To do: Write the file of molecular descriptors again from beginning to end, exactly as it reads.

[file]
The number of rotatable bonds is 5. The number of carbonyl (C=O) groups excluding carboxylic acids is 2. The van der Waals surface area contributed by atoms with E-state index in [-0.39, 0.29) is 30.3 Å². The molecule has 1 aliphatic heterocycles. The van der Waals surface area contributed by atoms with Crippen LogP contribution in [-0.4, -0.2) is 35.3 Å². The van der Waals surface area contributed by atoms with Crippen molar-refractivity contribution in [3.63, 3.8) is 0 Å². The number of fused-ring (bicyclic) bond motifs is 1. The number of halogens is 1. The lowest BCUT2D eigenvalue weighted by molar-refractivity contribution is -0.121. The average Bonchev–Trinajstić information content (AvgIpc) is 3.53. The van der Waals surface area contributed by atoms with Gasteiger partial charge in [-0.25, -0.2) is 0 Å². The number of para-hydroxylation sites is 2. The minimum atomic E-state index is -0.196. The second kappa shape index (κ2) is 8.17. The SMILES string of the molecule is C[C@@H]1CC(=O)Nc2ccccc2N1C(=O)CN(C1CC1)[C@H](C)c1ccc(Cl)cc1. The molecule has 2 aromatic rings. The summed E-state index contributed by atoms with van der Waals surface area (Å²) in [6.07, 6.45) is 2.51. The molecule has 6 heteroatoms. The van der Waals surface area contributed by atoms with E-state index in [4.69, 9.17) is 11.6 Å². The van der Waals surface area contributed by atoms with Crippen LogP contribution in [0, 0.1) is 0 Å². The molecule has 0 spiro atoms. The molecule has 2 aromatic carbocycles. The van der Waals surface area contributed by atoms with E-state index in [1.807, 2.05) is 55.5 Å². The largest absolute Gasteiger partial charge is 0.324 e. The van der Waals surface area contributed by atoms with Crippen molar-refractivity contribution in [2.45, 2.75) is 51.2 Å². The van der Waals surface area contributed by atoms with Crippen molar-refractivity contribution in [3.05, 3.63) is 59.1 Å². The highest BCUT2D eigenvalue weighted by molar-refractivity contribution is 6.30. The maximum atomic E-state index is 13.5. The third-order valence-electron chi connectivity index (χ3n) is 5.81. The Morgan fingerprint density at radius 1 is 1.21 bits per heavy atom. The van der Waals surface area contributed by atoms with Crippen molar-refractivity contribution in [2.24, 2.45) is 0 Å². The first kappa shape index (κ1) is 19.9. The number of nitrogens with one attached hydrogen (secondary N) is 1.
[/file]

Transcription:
The number of rotatable bonds is 5. The number of carbonyl (C=O) groups excluding carboxylic acids is 2. The van der Waals surface area contributed by atoms with E-state index in [-0.39, 0.29) is 30.3 Å². The molecule has 1 aliphatic heterocycles. The van der Waals surface area contributed by atoms with Crippen LogP contribution in [-0.4, -0.2) is 35.3 Å². The van der Waals surface area contributed by atoms with Crippen molar-refractivity contribution in [3.63, 3.8) is 0 Å². The number of fused-ring (bicyclic) bond motifs is 1. The number of halogens is 1. The lowest BCUT2D eigenvalue weighted by molar-refractivity contribution is -0.121. The average Bonchev–Trinajstić information content (AvgIpc) is 3.53. The van der Waals surface area contributed by atoms with Gasteiger partial charge in [-0.25, -0.2) is 0 Å². The number of para-hydroxylation sites is 2. The minimum atomic E-state index is -0.196. The second kappa shape index (κ2) is 8.17. The SMILES string of the molecule is C[C@@H]1CC(=O)Nc2ccccc2N1C(=O)CN(C1CC1)[C@H](C)c1ccc(Cl)cc1. The molecule has 2 aromatic rings. The summed E-state index contributed by atoms with van der Waals surface area (Å²) in [6.07, 6.45) is 2.51. The molecule has 6 heteroatoms. The van der Waals surface area contributed by atoms with E-state index in [4.69, 9.17) is 11.6 Å². The van der Waals surface area contributed by atoms with Crippen LogP contribution in [0, 0.1) is 0 Å². The molecule has 0 spiro atoms. The molecule has 2 aromatic carbocycles. The van der Waals surface area contributed by atoms with E-state index in [1.807, 2.05) is 55.5 Å². The largest absolute Gasteiger partial charge is 0.324 e. The van der Waals surface area contributed by atoms with Crippen molar-refractivity contribution in [2.45, 2.75) is 51.2 Å². The van der Waals surface area contributed by atoms with Crippen molar-refractivity contribution in [3.05, 3.63) is 59.1 Å². The highest BCUT2D eigenvalue weighted by molar-refractivity contribution is 6.30. The maximum atomic E-state index is 13.5. The third-order valence-electron chi connectivity index (χ3n) is 5.81. The Morgan fingerprint density at radius 1 is 1.21 bits per heavy atom. The van der Waals surface area contributed by atoms with Crippen molar-refractivity contribution in [2.24, 2.45) is 0 Å². The first kappa shape index (κ1) is 19.9. The number of nitrogens with one attached hydrogen (secondary N) is 1.